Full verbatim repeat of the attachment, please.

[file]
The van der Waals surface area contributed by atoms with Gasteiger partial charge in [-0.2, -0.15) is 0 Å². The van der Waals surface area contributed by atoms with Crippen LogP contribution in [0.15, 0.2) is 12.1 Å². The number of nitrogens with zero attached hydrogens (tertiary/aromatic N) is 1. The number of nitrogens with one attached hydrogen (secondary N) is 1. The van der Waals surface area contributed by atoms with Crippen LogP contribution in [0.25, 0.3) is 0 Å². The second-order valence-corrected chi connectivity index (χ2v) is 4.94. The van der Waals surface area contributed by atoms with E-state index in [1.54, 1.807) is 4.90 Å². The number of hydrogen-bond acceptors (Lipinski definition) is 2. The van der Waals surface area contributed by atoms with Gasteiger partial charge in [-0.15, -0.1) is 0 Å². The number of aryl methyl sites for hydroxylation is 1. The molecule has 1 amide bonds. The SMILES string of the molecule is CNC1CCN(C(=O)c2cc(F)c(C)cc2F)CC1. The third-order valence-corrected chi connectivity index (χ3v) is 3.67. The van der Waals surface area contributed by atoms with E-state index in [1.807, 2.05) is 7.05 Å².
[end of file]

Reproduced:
The van der Waals surface area contributed by atoms with Gasteiger partial charge in [-0.2, -0.15) is 0 Å². The van der Waals surface area contributed by atoms with Crippen LogP contribution in [0.15, 0.2) is 12.1 Å². The number of nitrogens with zero attached hydrogens (tertiary/aromatic N) is 1. The number of nitrogens with one attached hydrogen (secondary N) is 1. The van der Waals surface area contributed by atoms with Crippen LogP contribution in [0.25, 0.3) is 0 Å². The second-order valence-corrected chi connectivity index (χ2v) is 4.94. The van der Waals surface area contributed by atoms with E-state index in [1.54, 1.807) is 4.90 Å². The number of hydrogen-bond acceptors (Lipinski definition) is 2. The van der Waals surface area contributed by atoms with Gasteiger partial charge in [-0.15, -0.1) is 0 Å². The number of aryl methyl sites for hydroxylation is 1. The molecule has 1 amide bonds. The SMILES string of the molecule is CNC1CCN(C(=O)c2cc(F)c(C)cc2F)CC1. The third-order valence-corrected chi connectivity index (χ3v) is 3.67. The van der Waals surface area contributed by atoms with E-state index in [1.807, 2.05) is 7.05 Å².